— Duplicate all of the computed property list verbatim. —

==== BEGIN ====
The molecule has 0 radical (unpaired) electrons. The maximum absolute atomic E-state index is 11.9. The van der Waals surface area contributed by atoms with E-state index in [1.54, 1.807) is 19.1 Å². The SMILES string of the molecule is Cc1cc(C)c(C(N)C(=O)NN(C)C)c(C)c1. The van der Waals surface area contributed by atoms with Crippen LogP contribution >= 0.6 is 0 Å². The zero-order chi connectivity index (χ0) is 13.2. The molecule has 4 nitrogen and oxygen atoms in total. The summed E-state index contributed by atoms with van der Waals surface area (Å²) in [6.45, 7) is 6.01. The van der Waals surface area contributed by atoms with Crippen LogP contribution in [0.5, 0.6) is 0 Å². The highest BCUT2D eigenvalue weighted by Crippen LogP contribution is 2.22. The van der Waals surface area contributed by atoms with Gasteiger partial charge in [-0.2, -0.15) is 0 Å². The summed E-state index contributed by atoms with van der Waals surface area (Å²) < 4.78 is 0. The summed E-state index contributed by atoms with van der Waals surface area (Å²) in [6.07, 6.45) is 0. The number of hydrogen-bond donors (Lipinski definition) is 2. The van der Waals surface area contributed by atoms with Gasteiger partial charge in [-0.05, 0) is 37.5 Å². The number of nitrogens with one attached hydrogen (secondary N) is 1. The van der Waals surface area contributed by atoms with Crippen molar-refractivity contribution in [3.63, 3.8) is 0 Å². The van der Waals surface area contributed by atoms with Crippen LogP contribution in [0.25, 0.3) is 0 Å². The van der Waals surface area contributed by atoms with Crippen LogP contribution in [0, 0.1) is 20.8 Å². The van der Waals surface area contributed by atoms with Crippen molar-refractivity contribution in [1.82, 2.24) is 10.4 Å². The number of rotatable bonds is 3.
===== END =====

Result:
The molecule has 0 radical (unpaired) electrons. The maximum absolute atomic E-state index is 11.9. The van der Waals surface area contributed by atoms with E-state index in [1.54, 1.807) is 19.1 Å². The SMILES string of the molecule is Cc1cc(C)c(C(N)C(=O)NN(C)C)c(C)c1. The van der Waals surface area contributed by atoms with Crippen LogP contribution >= 0.6 is 0 Å². The zero-order chi connectivity index (χ0) is 13.2. The molecule has 4 nitrogen and oxygen atoms in total. The summed E-state index contributed by atoms with van der Waals surface area (Å²) in [6.45, 7) is 6.01. The van der Waals surface area contributed by atoms with Crippen LogP contribution in [0.5, 0.6) is 0 Å². The highest BCUT2D eigenvalue weighted by Crippen LogP contribution is 2.22. The van der Waals surface area contributed by atoms with Gasteiger partial charge in [-0.2, -0.15) is 0 Å². The summed E-state index contributed by atoms with van der Waals surface area (Å²) < 4.78 is 0. The summed E-state index contributed by atoms with van der Waals surface area (Å²) in [6.07, 6.45) is 0. The number of hydrogen-bond donors (Lipinski definition) is 2. The van der Waals surface area contributed by atoms with Gasteiger partial charge in [-0.05, 0) is 37.5 Å². The number of nitrogens with one attached hydrogen (secondary N) is 1. The van der Waals surface area contributed by atoms with Crippen molar-refractivity contribution in [3.63, 3.8) is 0 Å². The van der Waals surface area contributed by atoms with Crippen LogP contribution in [0.25, 0.3) is 0 Å². The van der Waals surface area contributed by atoms with Crippen LogP contribution in [0, 0.1) is 20.8 Å². The van der Waals surface area contributed by atoms with Crippen molar-refractivity contribution in [1.82, 2.24) is 10.4 Å². The number of rotatable bonds is 3.